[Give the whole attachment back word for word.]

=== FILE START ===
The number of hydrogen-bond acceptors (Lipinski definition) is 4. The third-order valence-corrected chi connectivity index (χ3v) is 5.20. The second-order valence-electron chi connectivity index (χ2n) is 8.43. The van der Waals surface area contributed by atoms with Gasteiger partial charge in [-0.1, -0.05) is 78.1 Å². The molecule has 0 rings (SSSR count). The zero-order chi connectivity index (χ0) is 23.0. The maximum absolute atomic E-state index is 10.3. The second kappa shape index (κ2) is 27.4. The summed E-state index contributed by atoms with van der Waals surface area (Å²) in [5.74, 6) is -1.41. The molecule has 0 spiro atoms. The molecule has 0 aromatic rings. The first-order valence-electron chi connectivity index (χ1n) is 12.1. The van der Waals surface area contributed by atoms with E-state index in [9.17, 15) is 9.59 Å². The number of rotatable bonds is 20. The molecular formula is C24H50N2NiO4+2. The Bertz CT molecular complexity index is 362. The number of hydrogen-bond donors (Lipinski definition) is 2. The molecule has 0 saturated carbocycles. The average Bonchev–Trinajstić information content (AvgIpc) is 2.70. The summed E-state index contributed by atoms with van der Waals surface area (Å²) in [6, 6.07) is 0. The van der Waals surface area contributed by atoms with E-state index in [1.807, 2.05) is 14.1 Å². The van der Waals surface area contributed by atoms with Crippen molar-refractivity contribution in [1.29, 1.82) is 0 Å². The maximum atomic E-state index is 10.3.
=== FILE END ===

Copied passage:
The number of hydrogen-bond acceptors (Lipinski definition) is 4. The third-order valence-corrected chi connectivity index (χ3v) is 5.20. The second-order valence-electron chi connectivity index (χ2n) is 8.43. The van der Waals surface area contributed by atoms with Gasteiger partial charge in [-0.1, -0.05) is 78.1 Å². The molecule has 0 rings (SSSR count). The zero-order chi connectivity index (χ0) is 23.0. The maximum absolute atomic E-state index is 10.3. The second kappa shape index (κ2) is 27.4. The summed E-state index contributed by atoms with van der Waals surface area (Å²) in [5.74, 6) is -1.41. The molecule has 0 spiro atoms. The molecule has 0 aromatic rings. The first-order valence-electron chi connectivity index (χ1n) is 12.1. The van der Waals surface area contributed by atoms with E-state index in [9.17, 15) is 9.59 Å². The number of rotatable bonds is 20. The molecular formula is C24H50N2NiO4+2. The Bertz CT molecular complexity index is 362. The number of hydrogen-bond donors (Lipinski definition) is 2. The molecule has 0 saturated carbocycles. The average Bonchev–Trinajstić information content (AvgIpc) is 2.70. The summed E-state index contributed by atoms with van der Waals surface area (Å²) in [6, 6.07) is 0. The van der Waals surface area contributed by atoms with E-state index in [1.807, 2.05) is 14.1 Å². The van der Waals surface area contributed by atoms with Crippen molar-refractivity contribution in [1.29, 1.82) is 0 Å². The maximum atomic E-state index is 10.3.